The Tempest’s Power
Lust for Power Any good story starts with an observation: an observation of the silent neighbor, the infamously loud aunt at the family reunion or the mysterious stranger, smiling at nothing. William Shakespeare always wrote of these observations. His characters in each of his plays represent some part of society or desire lying within society. “The Tempest”, Shakespeare’s farewell to playwriting, contrasts the idea of civilization and raw nature pertaining to the desire for power, and the greed that overwhelms a person to get that power.
Does greed and power override the rules and structure of civilization? Is it inescapable? These universal desires bring two seemingly contrasting characters, Prospero and Caliban, closer than any other pair of characters in the play. “The Tempest” centers on the loss and gain of power. Prospero is stripped of his power in civilization, and thus uses his magical powers in order to return to nature and regain some kind of leadership role.
His deliberate involvement in the shipwreck, the overthrowing of Caliban, and the romance between his own daughter Miranda and Ferdinand, shows that he is attempting to regain the status that he had lost. Prospero, on the outside, seems to be the all-knowing ruler. However, his unique magical gifts give him undefeatable power to wreak vengeance on his enemies. Greed and vengeance as his motives shows that corruption cannot be fled from.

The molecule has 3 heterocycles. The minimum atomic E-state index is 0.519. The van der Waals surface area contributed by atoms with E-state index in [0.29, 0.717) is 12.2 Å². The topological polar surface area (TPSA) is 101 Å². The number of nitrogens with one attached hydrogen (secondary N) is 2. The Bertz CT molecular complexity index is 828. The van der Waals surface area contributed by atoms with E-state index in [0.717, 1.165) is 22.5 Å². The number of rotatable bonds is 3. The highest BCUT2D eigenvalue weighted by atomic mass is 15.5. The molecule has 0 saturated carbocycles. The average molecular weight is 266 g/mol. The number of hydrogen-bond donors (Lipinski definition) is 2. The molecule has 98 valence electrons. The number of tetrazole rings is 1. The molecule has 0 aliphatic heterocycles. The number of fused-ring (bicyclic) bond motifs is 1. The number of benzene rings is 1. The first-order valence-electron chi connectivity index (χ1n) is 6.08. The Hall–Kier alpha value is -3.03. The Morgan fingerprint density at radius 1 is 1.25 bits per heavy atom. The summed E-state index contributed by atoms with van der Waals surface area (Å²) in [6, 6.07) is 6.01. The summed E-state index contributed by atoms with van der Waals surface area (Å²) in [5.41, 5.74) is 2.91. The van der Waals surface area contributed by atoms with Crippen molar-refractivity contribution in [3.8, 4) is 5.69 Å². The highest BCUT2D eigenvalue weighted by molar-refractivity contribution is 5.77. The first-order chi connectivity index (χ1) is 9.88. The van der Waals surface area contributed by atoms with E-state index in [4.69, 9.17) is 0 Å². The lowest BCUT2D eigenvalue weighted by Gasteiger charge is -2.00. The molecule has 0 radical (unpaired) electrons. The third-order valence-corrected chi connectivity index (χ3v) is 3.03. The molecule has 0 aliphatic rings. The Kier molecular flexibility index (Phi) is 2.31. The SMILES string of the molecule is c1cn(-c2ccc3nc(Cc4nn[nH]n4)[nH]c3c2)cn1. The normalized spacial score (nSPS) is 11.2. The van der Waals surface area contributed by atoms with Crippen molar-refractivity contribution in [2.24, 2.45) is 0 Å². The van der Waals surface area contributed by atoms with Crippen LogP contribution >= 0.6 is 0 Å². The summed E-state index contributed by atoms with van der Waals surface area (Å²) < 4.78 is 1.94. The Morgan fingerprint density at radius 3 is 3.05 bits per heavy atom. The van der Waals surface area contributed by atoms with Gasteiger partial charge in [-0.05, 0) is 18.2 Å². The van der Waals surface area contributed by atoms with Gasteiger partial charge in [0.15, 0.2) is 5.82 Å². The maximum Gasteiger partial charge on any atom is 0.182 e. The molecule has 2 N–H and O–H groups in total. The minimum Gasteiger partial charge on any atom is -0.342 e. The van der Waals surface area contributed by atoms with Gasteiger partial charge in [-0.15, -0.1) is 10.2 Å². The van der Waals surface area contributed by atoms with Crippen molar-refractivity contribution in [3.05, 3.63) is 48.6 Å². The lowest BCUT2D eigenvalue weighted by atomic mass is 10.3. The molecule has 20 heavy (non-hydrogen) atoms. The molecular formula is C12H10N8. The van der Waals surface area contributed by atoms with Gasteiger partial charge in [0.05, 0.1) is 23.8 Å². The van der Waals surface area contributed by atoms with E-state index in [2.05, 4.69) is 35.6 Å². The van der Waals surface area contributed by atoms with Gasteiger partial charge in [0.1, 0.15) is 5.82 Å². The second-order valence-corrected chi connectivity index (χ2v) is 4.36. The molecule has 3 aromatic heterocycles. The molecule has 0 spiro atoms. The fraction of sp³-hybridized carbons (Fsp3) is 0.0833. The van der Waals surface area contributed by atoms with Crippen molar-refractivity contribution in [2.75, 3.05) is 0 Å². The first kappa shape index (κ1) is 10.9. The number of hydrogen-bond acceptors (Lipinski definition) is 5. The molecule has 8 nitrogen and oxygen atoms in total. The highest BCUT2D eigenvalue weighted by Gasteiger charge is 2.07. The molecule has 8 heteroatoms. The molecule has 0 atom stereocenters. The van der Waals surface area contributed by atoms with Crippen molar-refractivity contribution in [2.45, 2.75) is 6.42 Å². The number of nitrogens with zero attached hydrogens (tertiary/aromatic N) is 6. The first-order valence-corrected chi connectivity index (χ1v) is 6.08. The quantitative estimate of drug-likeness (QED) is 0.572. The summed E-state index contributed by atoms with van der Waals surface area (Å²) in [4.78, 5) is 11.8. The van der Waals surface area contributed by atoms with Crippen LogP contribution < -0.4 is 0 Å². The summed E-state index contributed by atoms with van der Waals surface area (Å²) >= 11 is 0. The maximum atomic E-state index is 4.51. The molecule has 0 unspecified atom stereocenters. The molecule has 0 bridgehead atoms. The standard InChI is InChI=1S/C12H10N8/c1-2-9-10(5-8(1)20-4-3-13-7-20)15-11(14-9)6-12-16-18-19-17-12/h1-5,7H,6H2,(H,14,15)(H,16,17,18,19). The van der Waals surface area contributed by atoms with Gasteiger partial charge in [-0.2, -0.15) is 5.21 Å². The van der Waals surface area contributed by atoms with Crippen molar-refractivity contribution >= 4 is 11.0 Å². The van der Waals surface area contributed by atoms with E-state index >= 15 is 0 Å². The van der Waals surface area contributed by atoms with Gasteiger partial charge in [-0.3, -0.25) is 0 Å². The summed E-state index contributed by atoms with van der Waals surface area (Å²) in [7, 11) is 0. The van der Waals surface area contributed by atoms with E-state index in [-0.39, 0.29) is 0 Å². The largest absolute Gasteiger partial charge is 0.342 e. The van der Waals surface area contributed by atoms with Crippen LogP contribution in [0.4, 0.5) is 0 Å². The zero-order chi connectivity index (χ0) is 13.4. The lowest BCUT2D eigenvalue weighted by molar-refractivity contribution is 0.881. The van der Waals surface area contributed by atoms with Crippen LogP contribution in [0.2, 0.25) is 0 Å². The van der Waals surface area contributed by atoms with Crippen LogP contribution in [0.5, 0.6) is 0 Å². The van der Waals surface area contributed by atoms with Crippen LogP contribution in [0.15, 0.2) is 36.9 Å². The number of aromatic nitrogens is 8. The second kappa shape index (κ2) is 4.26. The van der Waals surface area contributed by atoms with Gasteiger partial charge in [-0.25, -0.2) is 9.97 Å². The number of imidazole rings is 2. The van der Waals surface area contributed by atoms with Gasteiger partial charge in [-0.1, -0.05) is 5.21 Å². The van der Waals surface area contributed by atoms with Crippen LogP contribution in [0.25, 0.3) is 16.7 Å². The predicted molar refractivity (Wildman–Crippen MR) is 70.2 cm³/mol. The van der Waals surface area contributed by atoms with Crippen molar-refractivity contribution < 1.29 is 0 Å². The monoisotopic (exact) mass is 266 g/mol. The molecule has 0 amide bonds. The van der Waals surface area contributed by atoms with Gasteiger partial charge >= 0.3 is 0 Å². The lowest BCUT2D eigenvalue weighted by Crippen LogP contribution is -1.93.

It complicates the relationship between Caliban and Prospero for although Prospero claims to own his savage his savage speaks not like one who is owned. Caliban feels the flip side of the power struggle. He is the defeated. The reader, however, is distracted from this because Caliban is made out to be a villain, and a savage. The reader hears of his attempts to rape Miranda and he is first introduced as a “tortoise” and often referred to as a beast or monster with a deformed body.
But, interestingly, despite Caliban’s deformed body and animal like appearance he possesses remarkable eloquence that gives him power. Prospero, even with his velvety language, only equals Caliban in eloquence. In that sense, they are equals, even though Caliban is being unwillingly controlled by Prospero. It complicates the relationship between Caliban and Prospero for although Prospero claims to own this “savage,” his “savage” speaks as if he is not owned. This shows that power cannot be escaped, that greed manifests itself wherever it is taken.